Jobs market red hot as firms struggle to fill vacancies but workers are still avoiding the office


Hays has seen its income rocket since the easing of Covid restrictions, amid record demand for workers.

The London-listed recruiter said it was seeing ‘clear signs of skill shortages’ as businesses desperately tried to fill vacancies, with the fees raked in by the firm across all its regions up by double-digit percentages in the three months to September.

The UK and Ireland saw the strongest performance, with Hays’ fees climbing 44 per cent. Hays mostly recruits for accountancy, legal and banking firms and is good a bellwether for white collar activity.

Help wanted: London-listed recruiter Hays said it was seeing ‘clear signs of skill shortages’ as businesses desperately tried to fill vacancies

Help wanted: London-listed recruiter Hays said it was seeing ‘clear signs of skill shortages’ as businesses desperately tried to fill vacancies

But fresh data from the Centre for Cities, a think-tank, showed workers in London were still shunning the office.

Visits to London were 51 per cent lower in September than the pre-pandemic average as many commuters and office workers who make up the city’s hustle and bustle continue to stay away.

Even though employers in the capital may be allowing for more flexible work, they are still advertising for new staff.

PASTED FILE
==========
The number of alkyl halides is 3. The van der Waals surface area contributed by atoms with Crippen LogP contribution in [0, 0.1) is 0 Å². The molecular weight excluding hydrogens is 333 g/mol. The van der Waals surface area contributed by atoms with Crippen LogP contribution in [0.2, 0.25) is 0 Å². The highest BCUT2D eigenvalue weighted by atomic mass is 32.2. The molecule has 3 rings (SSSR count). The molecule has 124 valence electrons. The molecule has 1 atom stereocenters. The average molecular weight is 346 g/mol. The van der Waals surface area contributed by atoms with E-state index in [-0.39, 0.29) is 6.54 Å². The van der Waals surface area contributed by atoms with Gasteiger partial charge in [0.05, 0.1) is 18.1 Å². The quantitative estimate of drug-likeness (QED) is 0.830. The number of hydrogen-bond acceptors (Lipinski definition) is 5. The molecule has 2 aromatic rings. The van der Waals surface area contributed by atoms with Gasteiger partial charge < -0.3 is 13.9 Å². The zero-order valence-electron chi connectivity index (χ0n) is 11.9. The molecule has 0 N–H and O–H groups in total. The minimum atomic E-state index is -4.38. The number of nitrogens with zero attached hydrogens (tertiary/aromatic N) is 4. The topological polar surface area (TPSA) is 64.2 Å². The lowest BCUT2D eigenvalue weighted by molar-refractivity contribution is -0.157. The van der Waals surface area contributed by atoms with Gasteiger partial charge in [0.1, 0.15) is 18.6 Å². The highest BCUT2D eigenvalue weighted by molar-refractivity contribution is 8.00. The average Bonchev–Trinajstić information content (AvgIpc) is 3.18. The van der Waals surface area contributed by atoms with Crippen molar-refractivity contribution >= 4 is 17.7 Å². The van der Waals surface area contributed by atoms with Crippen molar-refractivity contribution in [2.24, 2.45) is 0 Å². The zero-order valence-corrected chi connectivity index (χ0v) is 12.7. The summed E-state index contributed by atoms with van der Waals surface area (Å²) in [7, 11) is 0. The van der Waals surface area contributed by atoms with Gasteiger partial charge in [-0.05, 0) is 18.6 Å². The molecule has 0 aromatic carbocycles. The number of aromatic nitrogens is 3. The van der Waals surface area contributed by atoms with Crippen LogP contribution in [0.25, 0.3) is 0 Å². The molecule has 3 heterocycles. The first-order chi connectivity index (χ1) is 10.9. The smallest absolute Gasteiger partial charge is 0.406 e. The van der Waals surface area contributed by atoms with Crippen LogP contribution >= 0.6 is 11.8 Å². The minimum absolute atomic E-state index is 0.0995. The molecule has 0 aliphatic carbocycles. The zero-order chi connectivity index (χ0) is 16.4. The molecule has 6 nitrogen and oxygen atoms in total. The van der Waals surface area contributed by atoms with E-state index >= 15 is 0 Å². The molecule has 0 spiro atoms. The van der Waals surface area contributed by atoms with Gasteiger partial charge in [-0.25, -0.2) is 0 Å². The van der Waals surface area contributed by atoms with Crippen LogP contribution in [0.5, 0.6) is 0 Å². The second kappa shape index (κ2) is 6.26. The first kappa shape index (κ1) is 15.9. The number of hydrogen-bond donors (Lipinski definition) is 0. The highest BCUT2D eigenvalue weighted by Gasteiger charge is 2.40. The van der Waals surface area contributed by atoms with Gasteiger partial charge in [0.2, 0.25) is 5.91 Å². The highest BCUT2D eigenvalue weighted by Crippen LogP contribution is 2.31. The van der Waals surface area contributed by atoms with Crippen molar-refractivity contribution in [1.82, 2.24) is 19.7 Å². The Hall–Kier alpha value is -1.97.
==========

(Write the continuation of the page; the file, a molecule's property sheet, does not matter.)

Hays said its fees from London were up 46 per cent, while fees from the Square Mile shot up 73 per cent – indicating strong demand in industries such as finance and law.

Alistair Cox, chief executive, said: ‘Twelve countries produced record net fees, including the USA and China, and our global Hays Technology business also hit record fees.

‘Client and candidate confidence is high and there are clear signs of skill shortages and wage inflation, particularly at higher salary levels.’

Businesses are having to offer higher salaries as a way to lure in workers, amid a dearth of staff with the right skills for in-demand roles such as lorry drivers or healthcare workers.

The Office for National Statistics (ONS) thinks wages were between 4.1 per cent and 5.6 per cent higher in September than a year ago, even after ironing out statistical blips due to the Covid slump last year. 

And it said that a record 1.2m jobs were up for grabs last month.

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